First and foremost THDC wants to bring the issue of self-care to light and into the mainstream conversation. Making physicians aware of their propensity for ignoring their own health, and clarifying the need to give themselves permission in changing this self-destructive behavior, are the primary steps for supporting physicians to make lifestyle changes necessary to prevent burnout. This falls under the realm of emotional and psychological training.

Often doctors are in denial of their burnout symptoms or feel wary of seeking help for fear of losing their jobs. This fear necessitates; 1. That they are given the emotional and psychological tools they can use privately to prevent and ameliorate symptoms of burnout through self-care, and 2. That they participate in workshops that teach those tools and how to process stressful issues. Being in large groups also has the ability to inspire self-examination and imbue people with the courage to seek help.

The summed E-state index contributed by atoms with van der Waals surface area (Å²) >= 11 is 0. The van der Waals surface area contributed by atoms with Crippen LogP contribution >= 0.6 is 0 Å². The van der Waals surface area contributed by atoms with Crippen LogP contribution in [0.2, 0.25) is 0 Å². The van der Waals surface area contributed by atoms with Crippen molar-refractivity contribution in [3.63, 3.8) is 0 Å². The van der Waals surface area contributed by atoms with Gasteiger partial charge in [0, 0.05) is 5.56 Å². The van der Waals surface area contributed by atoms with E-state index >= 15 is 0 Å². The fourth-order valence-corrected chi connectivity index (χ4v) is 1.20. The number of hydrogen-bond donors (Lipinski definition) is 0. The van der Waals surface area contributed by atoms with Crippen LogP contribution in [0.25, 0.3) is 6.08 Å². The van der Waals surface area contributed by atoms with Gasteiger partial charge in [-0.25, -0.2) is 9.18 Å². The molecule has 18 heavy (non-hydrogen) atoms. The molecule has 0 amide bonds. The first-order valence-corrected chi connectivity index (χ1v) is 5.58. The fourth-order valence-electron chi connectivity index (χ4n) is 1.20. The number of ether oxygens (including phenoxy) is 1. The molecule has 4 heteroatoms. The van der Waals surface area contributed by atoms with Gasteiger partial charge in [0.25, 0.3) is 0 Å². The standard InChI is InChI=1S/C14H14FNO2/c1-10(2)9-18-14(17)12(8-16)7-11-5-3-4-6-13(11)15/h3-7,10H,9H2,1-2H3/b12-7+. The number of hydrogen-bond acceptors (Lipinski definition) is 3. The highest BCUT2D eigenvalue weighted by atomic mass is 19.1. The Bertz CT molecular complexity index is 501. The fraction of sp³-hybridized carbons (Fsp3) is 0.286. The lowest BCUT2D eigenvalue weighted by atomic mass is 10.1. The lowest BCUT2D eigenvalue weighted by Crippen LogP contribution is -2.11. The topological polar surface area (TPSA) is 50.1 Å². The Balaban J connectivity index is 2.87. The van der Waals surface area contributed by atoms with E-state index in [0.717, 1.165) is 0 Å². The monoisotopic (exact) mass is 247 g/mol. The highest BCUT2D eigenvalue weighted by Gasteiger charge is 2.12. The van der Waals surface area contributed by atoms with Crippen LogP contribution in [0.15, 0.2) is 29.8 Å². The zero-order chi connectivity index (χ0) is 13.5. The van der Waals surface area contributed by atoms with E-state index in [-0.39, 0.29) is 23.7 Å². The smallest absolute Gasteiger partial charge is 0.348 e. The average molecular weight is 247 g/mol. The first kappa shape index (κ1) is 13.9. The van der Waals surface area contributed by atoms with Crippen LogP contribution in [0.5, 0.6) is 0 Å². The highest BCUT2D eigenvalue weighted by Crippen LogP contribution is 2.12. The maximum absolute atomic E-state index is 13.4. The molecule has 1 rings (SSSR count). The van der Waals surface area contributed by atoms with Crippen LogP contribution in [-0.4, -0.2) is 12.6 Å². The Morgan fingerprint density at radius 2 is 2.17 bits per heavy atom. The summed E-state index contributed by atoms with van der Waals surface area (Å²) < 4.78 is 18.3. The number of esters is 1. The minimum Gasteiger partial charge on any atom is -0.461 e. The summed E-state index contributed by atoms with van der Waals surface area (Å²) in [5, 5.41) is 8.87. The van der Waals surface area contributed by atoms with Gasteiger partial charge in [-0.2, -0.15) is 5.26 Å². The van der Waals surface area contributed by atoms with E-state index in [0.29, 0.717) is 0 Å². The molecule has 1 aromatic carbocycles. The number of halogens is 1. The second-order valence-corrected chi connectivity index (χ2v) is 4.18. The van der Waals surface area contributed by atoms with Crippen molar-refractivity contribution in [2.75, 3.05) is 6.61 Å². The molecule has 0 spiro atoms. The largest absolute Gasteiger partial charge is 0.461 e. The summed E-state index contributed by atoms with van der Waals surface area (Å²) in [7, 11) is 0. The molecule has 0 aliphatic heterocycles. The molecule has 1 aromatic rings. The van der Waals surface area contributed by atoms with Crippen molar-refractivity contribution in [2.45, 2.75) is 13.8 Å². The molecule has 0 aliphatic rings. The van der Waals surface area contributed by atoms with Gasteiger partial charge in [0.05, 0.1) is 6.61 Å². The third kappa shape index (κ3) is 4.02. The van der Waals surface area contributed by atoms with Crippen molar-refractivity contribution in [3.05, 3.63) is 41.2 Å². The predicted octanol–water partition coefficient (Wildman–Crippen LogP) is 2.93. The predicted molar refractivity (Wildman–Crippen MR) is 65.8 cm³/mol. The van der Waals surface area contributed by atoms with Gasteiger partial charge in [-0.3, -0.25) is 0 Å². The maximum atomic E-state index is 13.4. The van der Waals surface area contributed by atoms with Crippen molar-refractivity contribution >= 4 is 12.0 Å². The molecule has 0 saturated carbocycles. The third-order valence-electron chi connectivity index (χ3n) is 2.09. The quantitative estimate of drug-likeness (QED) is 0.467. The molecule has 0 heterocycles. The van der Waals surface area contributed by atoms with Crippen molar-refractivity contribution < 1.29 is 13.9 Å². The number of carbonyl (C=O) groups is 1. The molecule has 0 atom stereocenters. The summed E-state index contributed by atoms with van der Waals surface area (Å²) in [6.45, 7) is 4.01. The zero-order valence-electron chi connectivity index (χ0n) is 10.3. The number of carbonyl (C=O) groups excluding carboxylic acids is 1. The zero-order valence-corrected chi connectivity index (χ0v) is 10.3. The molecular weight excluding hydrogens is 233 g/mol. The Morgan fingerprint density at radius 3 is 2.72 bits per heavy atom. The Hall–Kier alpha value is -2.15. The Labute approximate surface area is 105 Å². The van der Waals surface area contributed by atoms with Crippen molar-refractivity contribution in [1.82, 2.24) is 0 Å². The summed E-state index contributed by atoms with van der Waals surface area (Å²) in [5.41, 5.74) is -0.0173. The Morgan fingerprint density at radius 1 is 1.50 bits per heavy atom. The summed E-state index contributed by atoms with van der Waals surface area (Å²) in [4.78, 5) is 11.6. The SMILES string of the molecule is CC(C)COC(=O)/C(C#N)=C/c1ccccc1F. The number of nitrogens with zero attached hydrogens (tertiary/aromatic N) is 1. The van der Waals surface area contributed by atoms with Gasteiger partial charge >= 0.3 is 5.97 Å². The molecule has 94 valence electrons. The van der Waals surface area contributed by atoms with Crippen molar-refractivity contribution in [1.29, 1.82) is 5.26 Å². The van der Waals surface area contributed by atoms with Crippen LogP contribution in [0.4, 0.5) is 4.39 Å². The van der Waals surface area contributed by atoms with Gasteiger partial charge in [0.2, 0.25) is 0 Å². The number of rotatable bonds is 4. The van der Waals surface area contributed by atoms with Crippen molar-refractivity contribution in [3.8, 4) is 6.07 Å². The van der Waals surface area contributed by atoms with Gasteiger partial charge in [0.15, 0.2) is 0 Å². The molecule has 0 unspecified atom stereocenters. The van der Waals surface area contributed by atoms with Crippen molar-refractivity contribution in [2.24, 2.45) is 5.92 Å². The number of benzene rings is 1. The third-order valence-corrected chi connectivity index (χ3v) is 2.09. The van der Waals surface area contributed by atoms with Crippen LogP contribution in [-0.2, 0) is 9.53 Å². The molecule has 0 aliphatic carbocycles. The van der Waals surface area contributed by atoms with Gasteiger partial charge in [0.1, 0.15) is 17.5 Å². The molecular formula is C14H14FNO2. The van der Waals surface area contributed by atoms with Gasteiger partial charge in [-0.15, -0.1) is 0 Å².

THDC’s groundbreaking approach to stress management has universal applications to all corporations and organizations and has captured the interest of HR professionals everywhere. Given nationwide employee burnout in so many fields, we’re inviting you to join our campaign to solve this crisis.

THDC focus on the internal solutions and the AMA focus on the external solutions are complimentary and holistic. We invite you to join and support our respective organizations as we move forward to finding the most effective answers to the physician and healthcare burnout epidemic.

THDC submitted this article to the AMA for their input and to ascertain the correctness of the information regarding the AMA’s efforts visa vie the current burnout epidemic effecting physicians.

If interested in learning more about the AMA resources please contact Allison Winkler, [email protected].

If interested in learning more about the THDC HR initiatives and clinical trial; email Stefan Deutsch at [email protected]

[4] Sinsky C, Colligan L, Li L, Prgomet M, Reynolds S, Goeders L, et al. Allocation of Physician Time in Ambulatory Practice: A Time and Motion Study in 4 Specialties. Ann Intern Med. 2016;165:753-760. doi: 10.7326/M16-096